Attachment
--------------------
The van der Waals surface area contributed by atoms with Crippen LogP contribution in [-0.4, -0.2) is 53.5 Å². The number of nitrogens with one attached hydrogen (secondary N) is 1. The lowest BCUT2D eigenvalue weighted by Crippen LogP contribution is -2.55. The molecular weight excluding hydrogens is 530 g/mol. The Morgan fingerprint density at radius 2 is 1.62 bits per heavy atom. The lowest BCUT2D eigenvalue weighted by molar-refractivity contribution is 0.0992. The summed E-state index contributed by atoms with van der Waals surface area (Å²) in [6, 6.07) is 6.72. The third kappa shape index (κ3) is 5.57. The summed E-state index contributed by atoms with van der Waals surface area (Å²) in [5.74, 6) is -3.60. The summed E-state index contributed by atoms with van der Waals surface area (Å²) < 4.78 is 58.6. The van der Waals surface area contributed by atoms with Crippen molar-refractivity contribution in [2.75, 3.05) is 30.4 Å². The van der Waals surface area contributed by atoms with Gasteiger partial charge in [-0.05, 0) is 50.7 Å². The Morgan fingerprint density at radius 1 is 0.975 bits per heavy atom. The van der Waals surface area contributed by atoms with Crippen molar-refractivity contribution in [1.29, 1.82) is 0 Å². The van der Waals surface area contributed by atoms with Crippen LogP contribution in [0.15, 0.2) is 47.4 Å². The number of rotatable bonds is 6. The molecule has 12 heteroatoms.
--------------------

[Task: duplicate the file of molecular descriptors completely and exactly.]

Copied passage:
The van der Waals surface area contributed by atoms with Crippen LogP contribution in [-0.4, -0.2) is 53.5 Å². The number of nitrogens with one attached hydrogen (secondary N) is 1. The lowest BCUT2D eigenvalue weighted by Crippen LogP contribution is -2.55. The molecular weight excluding hydrogens is 530 g/mol. The Morgan fingerprint density at radius 2 is 1.62 bits per heavy atom. The lowest BCUT2D eigenvalue weighted by molar-refractivity contribution is 0.0992. The summed E-state index contributed by atoms with van der Waals surface area (Å²) in [6, 6.07) is 6.72. The third kappa shape index (κ3) is 5.57. The summed E-state index contributed by atoms with van der Waals surface area (Å²) in [5.74, 6) is -3.60. The summed E-state index contributed by atoms with van der Waals surface area (Å²) < 4.78 is 58.6. The van der Waals surface area contributed by atoms with Crippen molar-refractivity contribution in [2.75, 3.05) is 30.4 Å². The van der Waals surface area contributed by atoms with Gasteiger partial charge in [-0.05, 0) is 50.7 Å². The Morgan fingerprint density at radius 1 is 0.975 bits per heavy atom. The van der Waals surface area contributed by atoms with Crippen molar-refractivity contribution in [1.29, 1.82) is 0 Å². The van der Waals surface area contributed by atoms with Crippen LogP contribution in [0.15, 0.2) is 47.4 Å². The number of rotatable bonds is 6. The molecule has 12 heteroatoms.